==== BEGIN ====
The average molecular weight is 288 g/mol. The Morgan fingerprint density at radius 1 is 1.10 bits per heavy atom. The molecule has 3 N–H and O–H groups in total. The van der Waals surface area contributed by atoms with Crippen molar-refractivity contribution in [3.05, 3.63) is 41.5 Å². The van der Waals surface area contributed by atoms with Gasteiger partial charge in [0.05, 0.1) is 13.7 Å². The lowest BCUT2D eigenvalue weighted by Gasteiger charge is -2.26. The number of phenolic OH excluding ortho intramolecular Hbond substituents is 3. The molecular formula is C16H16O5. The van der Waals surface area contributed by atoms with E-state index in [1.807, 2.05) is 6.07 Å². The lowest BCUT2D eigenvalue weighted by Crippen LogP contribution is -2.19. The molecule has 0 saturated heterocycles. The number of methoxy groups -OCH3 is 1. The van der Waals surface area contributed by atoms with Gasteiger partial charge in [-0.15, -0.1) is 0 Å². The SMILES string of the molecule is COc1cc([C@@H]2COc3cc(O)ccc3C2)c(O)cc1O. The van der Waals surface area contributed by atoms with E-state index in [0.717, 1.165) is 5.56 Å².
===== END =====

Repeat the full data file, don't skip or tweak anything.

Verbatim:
The average molecular weight is 288 g/mol. The Morgan fingerprint density at radius 1 is 1.10 bits per heavy atom. The molecule has 3 N–H and O–H groups in total. The van der Waals surface area contributed by atoms with Crippen molar-refractivity contribution in [3.05, 3.63) is 41.5 Å². The van der Waals surface area contributed by atoms with Gasteiger partial charge in [0.05, 0.1) is 13.7 Å². The lowest BCUT2D eigenvalue weighted by Gasteiger charge is -2.26. The number of phenolic OH excluding ortho intramolecular Hbond substituents is 3. The molecular formula is C16H16O5. The van der Waals surface area contributed by atoms with E-state index in [1.807, 2.05) is 6.07 Å². The lowest BCUT2D eigenvalue weighted by Crippen LogP contribution is -2.19. The molecule has 0 saturated heterocycles. The number of methoxy groups -OCH3 is 1. The van der Waals surface area contributed by atoms with Gasteiger partial charge in [-0.15, -0.1) is 0 Å². The SMILES string of the molecule is COc1cc([C@@H]2COc3cc(O)ccc3C2)c(O)cc1O. The van der Waals surface area contributed by atoms with E-state index in [0.717, 1.165) is 5.56 Å².